Glenohumeral dislocations are mostly caused by the resistance to fall from the defender who, in an attempt to not fall on the back (which would mean losing the fight), finally falls with an outstretched arm.40 ,41 A fall on the top of the shoulder, instead, causes acromioclavicular or sternoclavicular disjunctions42 or rather clavicle fractures mainly among children and adolescents with immature bones.42 ,43
Considering sport practice, a judo trauma seems to be the injury cause of anterior cruciate ligament (ACL) rupture in 5.6% of the cases.7 Knee sprains, which mainly affect the MCL and ACL in the judo population,47 are often caused by leg techniques, for example, O Soto Gari.38 ,48 Also, having a different grip style from the opponent seems to be a risk factor for ACL injuries.38 Lesions of the collateral ligament vary according to the violence of the trauma.38 Isolated MCL injuries can be caused by a trauma in the flexion and valgus.49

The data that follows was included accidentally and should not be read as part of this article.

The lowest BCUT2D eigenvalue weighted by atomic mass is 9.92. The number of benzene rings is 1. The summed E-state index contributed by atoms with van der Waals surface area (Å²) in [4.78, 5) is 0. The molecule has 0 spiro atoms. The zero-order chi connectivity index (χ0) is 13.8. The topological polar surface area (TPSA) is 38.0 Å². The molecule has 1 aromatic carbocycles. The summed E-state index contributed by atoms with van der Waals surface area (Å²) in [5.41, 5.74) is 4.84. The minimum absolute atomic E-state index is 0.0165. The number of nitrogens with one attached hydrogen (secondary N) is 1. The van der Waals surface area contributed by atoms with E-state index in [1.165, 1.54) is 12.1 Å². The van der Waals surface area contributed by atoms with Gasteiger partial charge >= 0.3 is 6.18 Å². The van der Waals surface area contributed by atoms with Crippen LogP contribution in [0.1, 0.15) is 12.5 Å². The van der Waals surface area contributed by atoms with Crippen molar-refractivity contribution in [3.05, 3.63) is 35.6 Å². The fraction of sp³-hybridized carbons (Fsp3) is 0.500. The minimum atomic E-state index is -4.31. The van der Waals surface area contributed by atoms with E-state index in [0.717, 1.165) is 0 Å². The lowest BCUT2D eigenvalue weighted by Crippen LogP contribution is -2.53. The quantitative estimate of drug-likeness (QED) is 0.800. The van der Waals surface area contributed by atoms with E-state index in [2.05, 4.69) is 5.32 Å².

Ankle injuries are usually sprains of the collateral lateral ligament occurring during torsion in varus.50 A violent external rotation can lead to a rupture of the anterior inferior tibiofibular ligament.51
The finger injuries are commonly dislocations or sprains of the interphalangeal joints, mostly due to a wrong grip with the finger/s blocked in the swell of the judogi (kimono).48
Choking techniques are based on a push on the larynx or carotid associated with a support behind the neck.52 A loss of consciousness may occur if the defender does not give up the fight in time.
Severity of injuries and time loss